Driving to her sister’s house, she had felt a little uncomfortable, like something was going to happen. Both her jiji and jijai had been very strange lately. Something was wrong.

She parked the car on their driveway and walked up the path. With her hand on the door knob, she paused. Why was there this familiar feeling - like a warm breath of air? S
he knew it couldn’t be. Jiji would have told her. Arnavji was on the other side of the door. She knew it. Her heart knew it. But it couldn’t be, he was back in India. 

She put her finger on the doorbell and pushed.


The doorbell rang.

Payal got up to answer the door.

His ears tuned in. Payal was speaking in hushed tones. Akash was staring at his glass. Mami was busy with Partha - extremely busy. He looked around at them, and time slowed down. He got up and moved to the door.

Payal was just shutting it.

‘Payal,’ he said. She spun around, a horrified look on her face. ‘Who was it?’

‘Nobody, Arnavji.’

For a moment, he stood still and then rushed to the door, flinging it open and running outside. She was just getting unlocking her car.

‘KHUSHI!’ he yelled.

She stopped. She turned around.

He was running towards her, she heard him say her name again, ‘KHUSHI!’. It grew dark around her as she started to sway.

He reached out his hand and caught her arm, holding her, not letting her fall. He put the her arm around his neck, and the other under her feet, lifting her up easily like he had done so many times before.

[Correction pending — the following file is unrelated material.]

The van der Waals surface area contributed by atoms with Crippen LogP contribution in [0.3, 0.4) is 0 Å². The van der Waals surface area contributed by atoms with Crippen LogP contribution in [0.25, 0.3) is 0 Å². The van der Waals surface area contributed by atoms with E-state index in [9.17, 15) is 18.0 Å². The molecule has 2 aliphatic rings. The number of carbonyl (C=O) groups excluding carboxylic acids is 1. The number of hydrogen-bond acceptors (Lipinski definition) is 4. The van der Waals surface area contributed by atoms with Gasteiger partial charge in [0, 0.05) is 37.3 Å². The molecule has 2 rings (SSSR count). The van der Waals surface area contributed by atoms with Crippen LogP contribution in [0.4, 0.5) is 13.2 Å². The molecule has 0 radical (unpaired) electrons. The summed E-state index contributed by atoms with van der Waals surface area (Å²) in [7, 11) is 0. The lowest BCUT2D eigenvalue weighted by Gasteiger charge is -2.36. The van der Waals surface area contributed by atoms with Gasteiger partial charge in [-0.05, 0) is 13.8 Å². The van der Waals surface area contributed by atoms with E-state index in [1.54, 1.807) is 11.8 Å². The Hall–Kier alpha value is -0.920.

Payal rushed up to him. ‘Arnavji, is she okay?’

He looked down into that beloved face and nodded. ‘She’s fainted,’ he said, carrying her into the house, Payal running alongside to keep up with his long strides.

Mami and Akash rushed over to them as they entered. He carried her to one of the large sofas and gently laid her on it. As he moved to stand up, he felt the familiar tug on his collar. Her hands clung tightly to the neckline of his tee. He put his hand on hers to release it, gently putting her hand down. He sat on the sofa next to her and started to rub her hand when he felt something on her fingers. Her ring! She still wore it, on the same finger that he had put it on. He held the hand gently, gazing at the ring, unaware of the tear that slipped out of his eyes onto her fingers. He felt a hand on his shoulder. Payal.

‘Arnavji,’ she said gently, holding out a glass of water to him. He took the water and sprinkled some on her face.

Her eyes fluttered open. Big beautiful gray-green eyes. ‘Arnavji?’ she said.

He nodded, smiling through his tears. She struggled to sit up and he held the glass to her lips. She drank a little of the water then pushed the glass away. He set the glass down on the table, not letting go of her other hand. She tugged on it, and he just tightened his fingers. Her eyes flew to his face.